“Evil eagerly pursues.” Here in Proverbs 13:21, “Evil” is both a personification and literal, as is “goodness.” As a personification, the concept of evil is spoken of as if it is a person and thus has human attributes, including the ability to want and seek revenge. As a personification, the verse is saying that evil things happen to sinners, just as good things happen to the righteous (for more on the figure of speech personification, see commentary on Prov. 1:20, “wisdom”). However, we also believe that “Evil” is literal, and is the name of a demon or category of demons who attack people, and, as this verse points out, especially people who open themselves up to demonic (or angelic) attack by sinful lifestyles; that is, “Evil” attacks consistent, unrepentant sinners. The verse is ironic in that it turns the circumstances of the wicked person upside down. Wicked people “eagerly pursue” evil so they can get what they want in life (Prov. 11:19), but when they eagerly pursue evil, then Evil turns around and eagerly pursues them (Prov. 13:21).
The word “Evil” can be the figure of speech personification, but the text allows for, but does not demand, a second interpretation—a literal interpretation. This is important because people have always had different degrees of understanding of the spirit world and spiritual warfare. Ancient beliefs ranged from fools who did not even believe in a God (Ps. 14:1; 53:1) to people who believed in both angels and demons and the conflict between them (Acts 23:8). Those who have eyes to see the spiritual world will have understanding that others do not have.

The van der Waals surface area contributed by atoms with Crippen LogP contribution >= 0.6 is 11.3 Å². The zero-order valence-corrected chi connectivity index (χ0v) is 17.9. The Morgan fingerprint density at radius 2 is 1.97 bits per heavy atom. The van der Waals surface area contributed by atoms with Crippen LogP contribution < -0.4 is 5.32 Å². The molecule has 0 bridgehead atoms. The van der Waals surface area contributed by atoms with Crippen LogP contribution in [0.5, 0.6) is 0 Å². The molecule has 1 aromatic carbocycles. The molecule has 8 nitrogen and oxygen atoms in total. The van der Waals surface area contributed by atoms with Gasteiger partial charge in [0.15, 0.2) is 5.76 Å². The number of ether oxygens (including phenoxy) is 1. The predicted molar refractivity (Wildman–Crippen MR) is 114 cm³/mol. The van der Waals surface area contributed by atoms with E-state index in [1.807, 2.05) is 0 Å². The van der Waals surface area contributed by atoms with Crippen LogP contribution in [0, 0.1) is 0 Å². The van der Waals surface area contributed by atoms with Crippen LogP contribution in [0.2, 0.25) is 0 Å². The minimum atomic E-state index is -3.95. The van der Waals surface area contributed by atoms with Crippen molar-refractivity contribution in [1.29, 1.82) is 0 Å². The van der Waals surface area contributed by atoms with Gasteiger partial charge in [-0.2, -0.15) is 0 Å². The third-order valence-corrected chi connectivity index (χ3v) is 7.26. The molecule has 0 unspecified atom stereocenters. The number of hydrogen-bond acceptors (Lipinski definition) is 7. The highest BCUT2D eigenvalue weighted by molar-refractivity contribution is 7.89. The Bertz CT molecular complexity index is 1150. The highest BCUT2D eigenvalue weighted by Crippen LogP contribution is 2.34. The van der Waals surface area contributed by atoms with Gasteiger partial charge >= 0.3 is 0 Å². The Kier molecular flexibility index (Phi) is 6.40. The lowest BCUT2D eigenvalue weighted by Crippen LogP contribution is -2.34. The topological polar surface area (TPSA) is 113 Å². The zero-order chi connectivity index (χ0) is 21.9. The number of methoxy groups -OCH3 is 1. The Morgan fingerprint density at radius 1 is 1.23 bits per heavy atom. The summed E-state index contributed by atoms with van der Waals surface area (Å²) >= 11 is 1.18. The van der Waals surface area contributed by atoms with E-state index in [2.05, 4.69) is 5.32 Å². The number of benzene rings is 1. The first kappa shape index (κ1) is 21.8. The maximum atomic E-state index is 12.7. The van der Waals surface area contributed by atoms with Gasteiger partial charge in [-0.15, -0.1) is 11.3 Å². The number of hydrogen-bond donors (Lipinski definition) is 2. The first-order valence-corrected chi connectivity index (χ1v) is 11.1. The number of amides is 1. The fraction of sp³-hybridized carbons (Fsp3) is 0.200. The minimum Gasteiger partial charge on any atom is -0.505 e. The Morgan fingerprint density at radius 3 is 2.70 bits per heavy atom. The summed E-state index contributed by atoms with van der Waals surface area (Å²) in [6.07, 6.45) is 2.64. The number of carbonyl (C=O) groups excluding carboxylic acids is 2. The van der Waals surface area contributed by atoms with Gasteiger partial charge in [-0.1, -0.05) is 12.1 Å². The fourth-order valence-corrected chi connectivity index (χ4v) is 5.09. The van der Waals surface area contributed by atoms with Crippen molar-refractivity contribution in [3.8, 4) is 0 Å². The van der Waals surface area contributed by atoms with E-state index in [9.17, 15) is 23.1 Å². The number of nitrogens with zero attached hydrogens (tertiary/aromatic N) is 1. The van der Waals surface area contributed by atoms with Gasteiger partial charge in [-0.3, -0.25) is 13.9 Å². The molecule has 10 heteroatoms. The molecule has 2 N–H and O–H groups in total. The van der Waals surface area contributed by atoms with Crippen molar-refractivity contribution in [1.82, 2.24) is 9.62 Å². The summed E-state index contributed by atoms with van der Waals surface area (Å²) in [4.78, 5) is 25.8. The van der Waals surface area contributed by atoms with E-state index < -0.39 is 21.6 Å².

The Old Testament is not nearly as clear as the New Testament when it comes to making a distinction between good angels and evil demons. The Old Testament mostly portrayed the spirit world as generally overseen by a God who protected the righteous, while the unrighteous were afflicted by spiritual powers—some of which were said to be from God and others simply described as “evil.” Thus, there are some other verses that are somewhat similar to Prov. 13:21 in that they support the conclusion that “Evil” literally attacks sinners. For example, Proverbs 17:11 says, “Surely a rebellious person seeks evil, so a cruel messenger [or “angel”] will be sent against him” (the English word “angel” is “messenger” in both Hebrew and Greek). In that same general context, Proverbs 17:13 says that a person who repays good with evil will have “evil” (or “Evil”) in his house. Also, Scripture makes the point that sinners open themselves up to curses because their sin provides a reason or cause for the curse to come. Proverbs 26:2 (NET) says, “a curse without cause does not come to rest.”
Not only are there verses stating that Evil, or evil “angels” (messengers) will come against sinners, the biblical text has historical cases where evil people are attacked by “messengers,” including both God’s angels and evil spirits (demons). For example, God’s messengers (angels) destroyed Sodom and Gomorrah (Genesis 19:13), and they helped the Israelites conquer the Canaanites (Exod. 33:2). Evil spirits tormented Saul after he hardened his heart against God (1 Sam. 16:14). God’s messenger (angel) struck down 185,000 Assyrian soldiers when they tried to attack Jerusalem (2 Kings 19:35).